An earthy collaboration and new friendship

Sasha Jury-Radford ceramic tea strainer

Sasha Jury-Radford ceramic tea strainer

Sasha Jury-Radford ceramic tea strainer

Sasha Jury-Radford ceramic tea strainer

Sasha Jury-Radford ceramic tea strainer

Sasha Jury-Radford ceramic tea strainer

Sasha Jury-Radford ceramic tea strainer

Sasha Jury-Radford ceramic tea strainer

Sasha Jury-Radford ceramic tea strainer

Sasha Jury-Radford ceramic tea strainer

Sasha Jury-Radford ceramic tea strainer

Sasha Jury-Radford ceramic tea strainer

Sasha Jury-Radford ceramic tea strainer

Sasha Jury-Radford ceramic tea strainer

Sasha Jury-Radford ceramic tea strainer

Tamworth potter Sasha Jury-Radford sits at a table in her home studio, making the most of the natural light from the window, rolling, pressing, and carving chocolate coloured clay with earth stained hands into ceramic tea strainers.

We joke that the upside-down mound shapes resemble tortoise shells, or, right side up, a squadron of planes about to take off.

Sasha and I met earlier this year when she contacted the store to order Robert Gordon organic swatch mugs. I had admired Sasha's work for some time, but this was our first opportunity to talk. When I delivered Sasha's mugs I asked if she was interested in collaborating to make ceramic tea strainers.

Taking a year off from full-time high school art teaching, Sasha was eager to develop some prototypes. After researching the shape of tea strainers using images, and looking at her own collection she developed a range of samples. We simplified the design and colours, choosing the blue, brown, and cream New England north west inland palette, and Sasha's signature floral tissue transfer. The resulting tea strainer is beautiful, lovely to hold, and balance on a cup or mug when pouring a pot of loose leaf tea.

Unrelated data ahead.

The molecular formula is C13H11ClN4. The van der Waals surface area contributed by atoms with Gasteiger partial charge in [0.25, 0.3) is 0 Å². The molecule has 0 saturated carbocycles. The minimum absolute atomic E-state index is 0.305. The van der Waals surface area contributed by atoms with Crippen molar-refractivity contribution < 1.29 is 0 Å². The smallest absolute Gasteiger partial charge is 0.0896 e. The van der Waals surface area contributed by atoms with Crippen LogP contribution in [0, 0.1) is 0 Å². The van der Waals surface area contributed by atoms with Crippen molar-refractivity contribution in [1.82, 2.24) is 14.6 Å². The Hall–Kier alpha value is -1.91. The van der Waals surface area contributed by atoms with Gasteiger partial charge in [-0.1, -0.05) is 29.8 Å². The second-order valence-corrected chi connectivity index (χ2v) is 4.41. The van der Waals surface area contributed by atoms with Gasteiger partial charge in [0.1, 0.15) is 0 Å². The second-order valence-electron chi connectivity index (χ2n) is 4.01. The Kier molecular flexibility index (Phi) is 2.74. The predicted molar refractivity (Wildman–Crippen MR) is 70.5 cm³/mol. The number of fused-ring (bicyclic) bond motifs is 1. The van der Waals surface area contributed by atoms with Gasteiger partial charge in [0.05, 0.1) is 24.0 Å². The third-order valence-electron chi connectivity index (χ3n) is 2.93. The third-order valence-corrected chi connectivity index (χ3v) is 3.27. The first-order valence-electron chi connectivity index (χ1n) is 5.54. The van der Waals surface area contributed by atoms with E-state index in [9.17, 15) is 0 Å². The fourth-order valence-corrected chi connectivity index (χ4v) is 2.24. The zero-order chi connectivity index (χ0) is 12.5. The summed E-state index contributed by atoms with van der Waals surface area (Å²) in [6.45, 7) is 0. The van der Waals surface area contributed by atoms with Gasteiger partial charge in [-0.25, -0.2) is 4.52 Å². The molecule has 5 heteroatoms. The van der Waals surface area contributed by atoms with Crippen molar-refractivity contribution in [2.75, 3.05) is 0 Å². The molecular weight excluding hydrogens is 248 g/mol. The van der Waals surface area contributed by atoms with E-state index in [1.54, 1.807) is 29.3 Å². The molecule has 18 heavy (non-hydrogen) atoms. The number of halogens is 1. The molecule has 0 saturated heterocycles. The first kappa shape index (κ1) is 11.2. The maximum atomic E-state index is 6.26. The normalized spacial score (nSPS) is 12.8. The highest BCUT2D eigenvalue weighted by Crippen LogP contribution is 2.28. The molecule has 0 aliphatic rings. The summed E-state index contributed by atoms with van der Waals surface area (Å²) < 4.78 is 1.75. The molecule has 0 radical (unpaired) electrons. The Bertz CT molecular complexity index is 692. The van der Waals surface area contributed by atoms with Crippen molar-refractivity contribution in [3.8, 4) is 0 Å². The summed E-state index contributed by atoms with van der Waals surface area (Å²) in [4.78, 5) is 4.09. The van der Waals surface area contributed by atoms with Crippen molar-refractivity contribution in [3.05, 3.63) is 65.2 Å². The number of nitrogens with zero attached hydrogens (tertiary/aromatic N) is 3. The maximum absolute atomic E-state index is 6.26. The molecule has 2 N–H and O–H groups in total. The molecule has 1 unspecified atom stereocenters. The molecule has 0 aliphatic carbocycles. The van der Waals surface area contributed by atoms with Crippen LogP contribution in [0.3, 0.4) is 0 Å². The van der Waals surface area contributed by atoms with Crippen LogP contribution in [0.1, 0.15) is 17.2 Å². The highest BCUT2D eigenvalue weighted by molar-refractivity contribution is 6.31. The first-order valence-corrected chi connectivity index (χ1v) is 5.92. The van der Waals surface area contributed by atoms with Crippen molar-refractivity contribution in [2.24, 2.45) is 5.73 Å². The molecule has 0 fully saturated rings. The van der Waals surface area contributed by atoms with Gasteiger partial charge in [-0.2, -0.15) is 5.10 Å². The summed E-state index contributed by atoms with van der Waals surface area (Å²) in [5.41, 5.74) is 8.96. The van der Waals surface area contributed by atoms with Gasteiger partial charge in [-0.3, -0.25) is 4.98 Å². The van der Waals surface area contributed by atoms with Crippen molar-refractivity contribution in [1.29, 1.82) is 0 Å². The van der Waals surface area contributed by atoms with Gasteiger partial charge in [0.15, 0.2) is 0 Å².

Sasha grew up at Walgett, two hour's drive past Moree in north west NSW, sharing the company of a mother, Dawn Jury, who "dabbled in a lot of craft - remember Hobbytex?"

"I played around with whatever she was doing," Sasha says.

"It was a harsh place to live environmentally, but I loved walking to the Barwon and Namoi Rivers and exploring the textures of the dry tree roots exposed by erosion and picking up found objects.

"My father Bill Jury, who was Lebanese, had a mixed business from dry cleaning to selling toys and sporting goods. I am an only child, but I had a lot of multicultural friends, Chinese, Swiss, German, Dutch and Aboriginal."

Play evolved into practice with Sasha majoring in sculpture at the Australian National University School of Art and completing a diploma in ceramics as a mature age student, while juggling family life with husband Darren and children Sage, now 15, and Xavier, 12.

"I prefer hand built work and make my own moulds."

Sasha is best known for her white clay and tissue transfer vessels sold through Weswal Gallery, and Tarnished Interiors, Tamworth.

2016 has been a gift for Sasha, taking the year off from teaching to seek out inspiration through travel, art exhibitions, and staying up late and making. She is working towards exhibiting at Blackville Art Show and Market in October and Weswal Gallery in November. 

Collections of ceramic orbs and boxes of twisted branches wait in clusters to be shaped into nests for the exhibition. Other works in progress are textured cylinder stem vases, and a miniature village of buildings evocative of Sasha's travels.

"I love teaching, but it has been nice to have a break from the paperwork and be still." 


Megan Trousdale
Megan Trousdale

Author



Leave a comment

Comments will be approved before showing up.